Comment: Everything to play for in post-Brexit agriculture policy scramble
The United Kingdom is about to become a laboratory for perhaps the biggest agricultural policy experiment since New Zealand abandoned farm subsidies in the 1980s.
Britain’s impeding departure from the EU means that it has a rare opportunity to rebuild its agriculture policy from scratch - should it choose to do so.
Alternatively, it could choose in effect to ‘clone’ the Common Agricultural Policy under which it has been used to operating until now, and continue with something very similar to current agricultural policy (albeit with purely UK national funding from now on).
These are the two basic options which have become the core battleground for stakeholders lobbying for the future of British farm policy, as Defra, and the devolved administrations in Scotland, Wales and Northern Ireland, consider their options.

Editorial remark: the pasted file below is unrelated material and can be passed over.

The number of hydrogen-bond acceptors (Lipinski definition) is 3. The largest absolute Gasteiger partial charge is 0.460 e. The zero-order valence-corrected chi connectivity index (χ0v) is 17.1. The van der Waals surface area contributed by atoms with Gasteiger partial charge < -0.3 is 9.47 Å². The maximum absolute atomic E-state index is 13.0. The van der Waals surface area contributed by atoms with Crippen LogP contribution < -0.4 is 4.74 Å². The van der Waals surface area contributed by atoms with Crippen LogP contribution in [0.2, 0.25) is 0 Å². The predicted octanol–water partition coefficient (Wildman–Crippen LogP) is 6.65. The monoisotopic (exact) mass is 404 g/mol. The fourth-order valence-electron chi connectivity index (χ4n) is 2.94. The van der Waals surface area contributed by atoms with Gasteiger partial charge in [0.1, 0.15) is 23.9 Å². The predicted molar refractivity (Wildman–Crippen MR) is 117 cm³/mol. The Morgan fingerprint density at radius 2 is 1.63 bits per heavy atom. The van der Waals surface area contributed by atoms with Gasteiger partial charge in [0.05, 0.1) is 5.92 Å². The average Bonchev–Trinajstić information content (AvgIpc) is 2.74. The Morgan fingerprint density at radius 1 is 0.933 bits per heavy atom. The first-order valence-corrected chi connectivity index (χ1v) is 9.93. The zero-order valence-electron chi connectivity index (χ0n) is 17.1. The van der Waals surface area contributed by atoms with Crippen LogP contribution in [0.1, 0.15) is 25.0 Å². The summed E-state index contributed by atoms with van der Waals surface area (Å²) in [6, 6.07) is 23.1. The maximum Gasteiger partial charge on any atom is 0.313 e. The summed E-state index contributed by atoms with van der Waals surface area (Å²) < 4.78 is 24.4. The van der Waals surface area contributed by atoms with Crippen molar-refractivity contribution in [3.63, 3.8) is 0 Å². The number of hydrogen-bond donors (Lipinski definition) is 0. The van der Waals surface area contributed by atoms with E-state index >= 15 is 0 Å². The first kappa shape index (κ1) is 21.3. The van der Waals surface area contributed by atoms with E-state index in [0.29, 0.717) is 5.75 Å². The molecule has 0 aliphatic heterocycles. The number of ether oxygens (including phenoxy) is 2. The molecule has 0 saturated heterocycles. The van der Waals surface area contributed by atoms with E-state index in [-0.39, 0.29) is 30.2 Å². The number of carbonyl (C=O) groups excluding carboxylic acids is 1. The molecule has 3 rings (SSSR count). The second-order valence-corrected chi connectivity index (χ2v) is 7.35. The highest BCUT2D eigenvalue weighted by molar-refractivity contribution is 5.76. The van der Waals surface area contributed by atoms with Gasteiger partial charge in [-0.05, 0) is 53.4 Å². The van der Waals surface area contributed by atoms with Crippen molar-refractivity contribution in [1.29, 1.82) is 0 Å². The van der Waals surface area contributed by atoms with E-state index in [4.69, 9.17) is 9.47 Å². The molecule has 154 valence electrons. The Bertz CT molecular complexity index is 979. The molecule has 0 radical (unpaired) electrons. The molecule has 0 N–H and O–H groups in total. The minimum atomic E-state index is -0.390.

Environmentally-focused groups such as the National Trust and Greenpeace are lobbying for the same thing that the British government has consistently urged in EU negotiations over recent years - namely the phasing-out of Pillar 1 direct aid payments, and their replacement by ‘green’ support payments, analogous to CAP Pillar 2 aids, which emphasise the delivery of ‘public goods’ such as a clean environment.
The difference now is that, without the need to convince 27 other countries to see things the same way, the UK administrations have it within their power actually to put their radical plans into action.
And if there is a shift away from payments based primarily on farm size, the UK could end up conducting a kind of ‘Robin Hood’ operation whereby large quantities of public cash are taken away from the largest and wealthiest farmers and re-allocated to other farm types (or, quite conceivably, simply taken back by the UK Treasury).
This is a realistic prospect and it is motivating the current rather urgent campaign by the National Farmers Union and others to view security of food supply as an equally important ‘public good’ – and hence worthy of continuing state support.
The inertia exerted by the status quo may eventually prevail to prevent any major reform of UK agriculture policy – but at present, across the four British policy administrations, all outcomes are entirely possible.